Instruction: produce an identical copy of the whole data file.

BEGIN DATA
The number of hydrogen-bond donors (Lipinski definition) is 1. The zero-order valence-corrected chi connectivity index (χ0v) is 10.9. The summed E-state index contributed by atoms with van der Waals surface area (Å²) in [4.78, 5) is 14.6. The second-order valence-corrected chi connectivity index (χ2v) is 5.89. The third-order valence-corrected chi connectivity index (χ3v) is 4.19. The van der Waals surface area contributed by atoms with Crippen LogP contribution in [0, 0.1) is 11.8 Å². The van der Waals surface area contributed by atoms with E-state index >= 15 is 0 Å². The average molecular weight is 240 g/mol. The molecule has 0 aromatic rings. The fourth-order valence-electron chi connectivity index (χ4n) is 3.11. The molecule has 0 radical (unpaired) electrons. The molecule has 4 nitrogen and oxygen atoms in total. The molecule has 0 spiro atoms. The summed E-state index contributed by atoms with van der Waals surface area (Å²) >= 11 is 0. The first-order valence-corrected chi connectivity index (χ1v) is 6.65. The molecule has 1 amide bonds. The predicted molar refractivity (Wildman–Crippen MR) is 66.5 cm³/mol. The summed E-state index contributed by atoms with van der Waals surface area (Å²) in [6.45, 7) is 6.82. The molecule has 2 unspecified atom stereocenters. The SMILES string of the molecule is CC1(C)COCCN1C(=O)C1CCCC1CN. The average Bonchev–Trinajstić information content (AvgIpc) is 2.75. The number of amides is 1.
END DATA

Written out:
The number of hydrogen-bond donors (Lipinski definition) is 1. The zero-order valence-corrected chi connectivity index (χ0v) is 10.9. The summed E-state index contributed by atoms with van der Waals surface area (Å²) in [4.78, 5) is 14.6. The second-order valence-corrected chi connectivity index (χ2v) is 5.89. The third-order valence-corrected chi connectivity index (χ3v) is 4.19. The van der Waals surface area contributed by atoms with Crippen LogP contribution in [0, 0.1) is 11.8 Å². The van der Waals surface area contributed by atoms with E-state index >= 15 is 0 Å². The average molecular weight is 240 g/mol. The molecule has 0 aromatic rings. The fourth-order valence-electron chi connectivity index (χ4n) is 3.11. The molecule has 0 radical (unpaired) electrons. The molecule has 4 nitrogen and oxygen atoms in total. The molecule has 0 spiro atoms. The summed E-state index contributed by atoms with van der Waals surface area (Å²) >= 11 is 0. The first-order valence-corrected chi connectivity index (χ1v) is 6.65. The molecule has 1 amide bonds. The predicted molar refractivity (Wildman–Crippen MR) is 66.5 cm³/mol. The summed E-state index contributed by atoms with van der Waals surface area (Å²) in [6.45, 7) is 6.82. The molecule has 2 unspecified atom stereocenters. The SMILES string of the molecule is CC1(C)COCCN1C(=O)C1CCCC1CN. The average Bonchev–Trinajstić information content (AvgIpc) is 2.75. The number of amides is 1.